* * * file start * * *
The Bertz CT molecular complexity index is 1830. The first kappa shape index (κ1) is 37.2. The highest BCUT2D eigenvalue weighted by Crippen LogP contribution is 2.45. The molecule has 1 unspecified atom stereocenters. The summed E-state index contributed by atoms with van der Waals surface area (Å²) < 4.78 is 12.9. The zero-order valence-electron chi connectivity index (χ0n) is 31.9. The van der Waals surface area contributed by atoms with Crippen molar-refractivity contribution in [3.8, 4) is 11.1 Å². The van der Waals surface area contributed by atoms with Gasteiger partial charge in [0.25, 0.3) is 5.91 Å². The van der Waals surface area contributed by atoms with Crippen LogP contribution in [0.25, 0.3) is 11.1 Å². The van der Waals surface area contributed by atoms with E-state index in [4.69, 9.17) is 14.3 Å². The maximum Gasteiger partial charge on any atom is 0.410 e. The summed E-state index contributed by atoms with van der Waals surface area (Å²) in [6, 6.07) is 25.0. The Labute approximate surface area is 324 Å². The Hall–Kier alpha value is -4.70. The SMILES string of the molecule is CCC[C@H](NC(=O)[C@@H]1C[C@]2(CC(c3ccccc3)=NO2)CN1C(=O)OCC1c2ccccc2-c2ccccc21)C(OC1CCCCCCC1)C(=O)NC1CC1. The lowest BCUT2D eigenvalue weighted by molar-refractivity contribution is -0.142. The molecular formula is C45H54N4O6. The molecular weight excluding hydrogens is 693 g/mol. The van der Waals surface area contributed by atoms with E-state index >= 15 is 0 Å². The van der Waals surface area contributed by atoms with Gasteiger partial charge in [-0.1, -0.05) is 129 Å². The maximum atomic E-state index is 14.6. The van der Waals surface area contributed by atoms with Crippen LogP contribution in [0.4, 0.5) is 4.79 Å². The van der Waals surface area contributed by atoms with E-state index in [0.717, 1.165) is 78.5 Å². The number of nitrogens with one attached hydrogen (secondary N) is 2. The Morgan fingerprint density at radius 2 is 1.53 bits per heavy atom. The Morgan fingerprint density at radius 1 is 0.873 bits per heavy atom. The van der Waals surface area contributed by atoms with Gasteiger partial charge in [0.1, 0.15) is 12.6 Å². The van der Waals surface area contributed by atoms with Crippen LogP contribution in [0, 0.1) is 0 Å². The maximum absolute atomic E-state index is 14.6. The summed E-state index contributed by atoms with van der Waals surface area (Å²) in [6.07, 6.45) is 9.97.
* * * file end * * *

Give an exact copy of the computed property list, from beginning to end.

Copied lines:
The Bertz CT molecular complexity index is 1830. The first kappa shape index (κ1) is 37.2. The highest BCUT2D eigenvalue weighted by Crippen LogP contribution is 2.45. The molecule has 1 unspecified atom stereocenters. The summed E-state index contributed by atoms with van der Waals surface area (Å²) < 4.78 is 12.9. The zero-order valence-electron chi connectivity index (χ0n) is 31.9. The van der Waals surface area contributed by atoms with Crippen molar-refractivity contribution in [3.8, 4) is 11.1 Å². The van der Waals surface area contributed by atoms with Gasteiger partial charge in [0.25, 0.3) is 5.91 Å². The van der Waals surface area contributed by atoms with Crippen LogP contribution in [0.25, 0.3) is 11.1 Å². The van der Waals surface area contributed by atoms with E-state index in [4.69, 9.17) is 14.3 Å². The maximum Gasteiger partial charge on any atom is 0.410 e. The summed E-state index contributed by atoms with van der Waals surface area (Å²) in [6, 6.07) is 25.0. The Labute approximate surface area is 324 Å². The Hall–Kier alpha value is -4.70. The SMILES string of the molecule is CCC[C@H](NC(=O)[C@@H]1C[C@]2(CC(c3ccccc3)=NO2)CN1C(=O)OCC1c2ccccc2-c2ccccc21)C(OC1CCCCCCC1)C(=O)NC1CC1. The lowest BCUT2D eigenvalue weighted by molar-refractivity contribution is -0.142. The molecular formula is C45H54N4O6. The molecular weight excluding hydrogens is 693 g/mol. The van der Waals surface area contributed by atoms with E-state index >= 15 is 0 Å². The van der Waals surface area contributed by atoms with Gasteiger partial charge in [-0.1, -0.05) is 129 Å². The maximum atomic E-state index is 14.6. The van der Waals surface area contributed by atoms with Crippen LogP contribution in [0.4, 0.5) is 4.79 Å². The van der Waals surface area contributed by atoms with E-state index in [0.717, 1.165) is 78.5 Å². The number of nitrogens with one attached hydrogen (secondary N) is 2. The Morgan fingerprint density at radius 2 is 1.53 bits per heavy atom. The Morgan fingerprint density at radius 1 is 0.873 bits per heavy atom. The van der Waals surface area contributed by atoms with Gasteiger partial charge in [0.1, 0.15) is 12.6 Å². The van der Waals surface area contributed by atoms with Crippen LogP contribution in [0, 0.1) is 0 Å². The maximum absolute atomic E-state index is 14.6. The summed E-state index contributed by atoms with van der Waals surface area (Å²) in [6.07, 6.45) is 9.97.